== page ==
While most children are used to having their pictures taken, having a family photo shoot is usually a new experience for them. All of a sudden, there is a stranger standing in front of them with a big camera and an even bigger lens which can be super exciting and daunting at once. It is therefore important that in the first few minutes everyone becomes comfortable with one another. In the past, Andy has achieved this by telling children that he “needed help” setting up the camera or finding a good spot as most kids will love the attention and the opportunity to explore a little. If a child is particularly shy, it can sometimes help to show them the camera and ask them if they can see it “wink” when the shutter clicks.
Once everyone is settled and feeling comfortable around the camera, we try to get the images and poses we want done straight away as children in particular become easily bored or frustrated. If there are any particular poses you must have or images you have seen which inspired you, please share them with us as soon as possible before the actual shoot as that way these will be done first. Early on, kids won't mind sitting on laps or smiling, however, this cooperation seldom lasts for long.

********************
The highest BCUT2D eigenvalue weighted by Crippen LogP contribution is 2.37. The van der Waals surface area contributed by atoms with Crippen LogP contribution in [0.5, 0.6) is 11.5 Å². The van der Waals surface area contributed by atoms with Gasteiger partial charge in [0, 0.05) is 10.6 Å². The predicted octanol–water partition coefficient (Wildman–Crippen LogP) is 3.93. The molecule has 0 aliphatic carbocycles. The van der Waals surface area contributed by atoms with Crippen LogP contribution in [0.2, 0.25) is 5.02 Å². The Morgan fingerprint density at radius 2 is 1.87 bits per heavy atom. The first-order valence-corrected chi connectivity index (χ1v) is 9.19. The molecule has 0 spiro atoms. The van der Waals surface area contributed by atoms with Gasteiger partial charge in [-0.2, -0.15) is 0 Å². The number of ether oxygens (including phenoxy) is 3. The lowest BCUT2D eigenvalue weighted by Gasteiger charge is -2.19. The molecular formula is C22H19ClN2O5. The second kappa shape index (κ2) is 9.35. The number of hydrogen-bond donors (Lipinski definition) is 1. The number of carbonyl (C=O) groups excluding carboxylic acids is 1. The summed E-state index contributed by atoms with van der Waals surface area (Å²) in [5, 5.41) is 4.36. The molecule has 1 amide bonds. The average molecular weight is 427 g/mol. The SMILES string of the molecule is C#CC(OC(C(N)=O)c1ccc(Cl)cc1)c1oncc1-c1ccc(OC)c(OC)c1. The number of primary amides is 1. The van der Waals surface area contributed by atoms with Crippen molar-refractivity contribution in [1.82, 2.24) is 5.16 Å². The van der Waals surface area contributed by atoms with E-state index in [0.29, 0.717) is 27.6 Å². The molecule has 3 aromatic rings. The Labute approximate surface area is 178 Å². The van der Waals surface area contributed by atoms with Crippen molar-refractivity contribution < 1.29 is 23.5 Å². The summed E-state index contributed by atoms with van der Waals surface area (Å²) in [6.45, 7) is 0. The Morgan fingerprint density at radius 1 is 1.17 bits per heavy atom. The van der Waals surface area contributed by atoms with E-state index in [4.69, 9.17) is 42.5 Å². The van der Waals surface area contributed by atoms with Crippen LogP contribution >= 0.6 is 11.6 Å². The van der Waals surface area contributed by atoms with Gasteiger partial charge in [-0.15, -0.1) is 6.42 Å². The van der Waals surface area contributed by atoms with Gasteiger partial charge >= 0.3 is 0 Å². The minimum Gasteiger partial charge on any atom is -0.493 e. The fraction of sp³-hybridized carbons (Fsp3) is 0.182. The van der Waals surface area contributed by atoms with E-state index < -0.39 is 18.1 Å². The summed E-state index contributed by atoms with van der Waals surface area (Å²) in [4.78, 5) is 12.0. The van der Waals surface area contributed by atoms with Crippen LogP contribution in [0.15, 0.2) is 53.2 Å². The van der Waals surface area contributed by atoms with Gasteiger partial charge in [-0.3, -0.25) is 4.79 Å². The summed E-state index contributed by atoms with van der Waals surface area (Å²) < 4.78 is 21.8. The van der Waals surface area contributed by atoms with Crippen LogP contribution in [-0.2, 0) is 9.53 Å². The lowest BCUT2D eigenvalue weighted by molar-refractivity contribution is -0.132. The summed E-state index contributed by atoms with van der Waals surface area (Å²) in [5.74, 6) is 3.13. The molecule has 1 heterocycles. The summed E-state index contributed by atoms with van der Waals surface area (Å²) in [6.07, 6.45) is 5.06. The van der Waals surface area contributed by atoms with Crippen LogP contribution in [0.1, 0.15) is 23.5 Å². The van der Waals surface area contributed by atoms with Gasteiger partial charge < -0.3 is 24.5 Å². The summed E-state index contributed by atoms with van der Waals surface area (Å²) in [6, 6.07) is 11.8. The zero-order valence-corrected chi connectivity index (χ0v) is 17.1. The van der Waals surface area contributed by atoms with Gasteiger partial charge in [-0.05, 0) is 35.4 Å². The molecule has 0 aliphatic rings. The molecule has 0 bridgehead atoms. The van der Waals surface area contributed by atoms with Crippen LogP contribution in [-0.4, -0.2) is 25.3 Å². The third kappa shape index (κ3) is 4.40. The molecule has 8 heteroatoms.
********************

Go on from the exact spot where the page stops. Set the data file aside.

Do not stress!
Even with the best intentions, sometimes a child won’t cooperate even for the first posed photo and although it’s understandable that a parent might feel stressed when this happens, it’s important that you continue to look at the camera and not down at your child who may be pouting. Having a professional camera allows a photographer to take a large number of clicks within a short amount of time and more often than not, Andy is able to elicit a cheeky grin from a child while taking pictures. It would be a shame that if during that brief moment where the child smiling, his or her parents are staring down in distress instead of looking at the camera. And if your child is really not cooperating at all, Andy will just get up and say, “We’ll get one in a few minutes. Let's explore” which will lighten the mood and allow everyone to relax before trying again.
When doing a family photo shoot, it’s important to keep moving as little kids won’t let you stop moving anyway. We don't expect to be able to sit and adjust a pose for more than 20 seconds but instead will tell children (and their parents) to hug or tickle or kiss on the cheek and click away. After that, we will get up and walk to another spot where we have the kids picking flowers or throwing leaves or climbing a tree It is important that we let the children interact with the location and the more the adults join in the better. While moving along will provide a variety of photos, it also allows everyone to release some energy making it possible to try for posed pictures again.
Take a break
While family photo shoots should be short and sweet, there may be times when breaks are needed and if snacks are on hand, even better. Small snacks that don't make crumbs are the best for these occasions such as pieces of fruit, fruit snacks or trail mix as they can be eaten quickly and won't smear all over faces. Cookies or crisps on the other hand can make a big mess as crumbs will be everywhere – on faces, fingers and cloths.